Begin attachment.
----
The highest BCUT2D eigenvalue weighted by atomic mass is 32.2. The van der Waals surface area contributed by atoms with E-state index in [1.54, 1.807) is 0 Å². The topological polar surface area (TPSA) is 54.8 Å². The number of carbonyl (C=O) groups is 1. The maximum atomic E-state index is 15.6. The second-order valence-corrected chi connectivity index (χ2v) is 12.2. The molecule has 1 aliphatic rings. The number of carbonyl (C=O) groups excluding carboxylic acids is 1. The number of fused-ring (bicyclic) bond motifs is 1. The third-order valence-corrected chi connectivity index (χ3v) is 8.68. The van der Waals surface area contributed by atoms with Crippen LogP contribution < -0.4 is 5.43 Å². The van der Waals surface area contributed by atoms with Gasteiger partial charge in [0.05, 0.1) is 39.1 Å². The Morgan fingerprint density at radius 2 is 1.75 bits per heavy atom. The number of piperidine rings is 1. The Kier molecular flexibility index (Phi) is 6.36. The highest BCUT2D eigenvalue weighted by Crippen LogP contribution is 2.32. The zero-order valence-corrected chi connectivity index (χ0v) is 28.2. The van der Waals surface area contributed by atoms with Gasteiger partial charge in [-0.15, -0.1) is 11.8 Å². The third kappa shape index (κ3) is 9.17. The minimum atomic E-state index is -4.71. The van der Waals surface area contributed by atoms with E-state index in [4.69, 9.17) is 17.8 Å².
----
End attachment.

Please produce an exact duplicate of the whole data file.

The highest BCUT2D eigenvalue weighted by atomic mass is 32.2. The van der Waals surface area contributed by atoms with E-state index in [1.54, 1.807) is 0 Å². The topological polar surface area (TPSA) is 54.8 Å². The number of carbonyl (C=O) groups is 1. The maximum atomic E-state index is 15.6. The second-order valence-corrected chi connectivity index (χ2v) is 12.2. The molecule has 1 aliphatic rings. The number of carbonyl (C=O) groups excluding carboxylic acids is 1. The number of fused-ring (bicyclic) bond motifs is 1. The third-order valence-corrected chi connectivity index (χ3v) is 8.68. The van der Waals surface area contributed by atoms with Crippen LogP contribution < -0.4 is 5.43 Å². The van der Waals surface area contributed by atoms with Gasteiger partial charge in [0.05, 0.1) is 39.1 Å². The Morgan fingerprint density at radius 2 is 1.75 bits per heavy atom. The number of piperidine rings is 1. The Kier molecular flexibility index (Phi) is 6.36. The highest BCUT2D eigenvalue weighted by Crippen LogP contribution is 2.32. The zero-order valence-corrected chi connectivity index (χ0v) is 28.2. The van der Waals surface area contributed by atoms with Gasteiger partial charge in [-0.15, -0.1) is 11.8 Å². The third kappa shape index (κ3) is 9.17. The minimum atomic E-state index is -4.71. The van der Waals surface area contributed by atoms with E-state index in [4.69, 9.17) is 17.8 Å².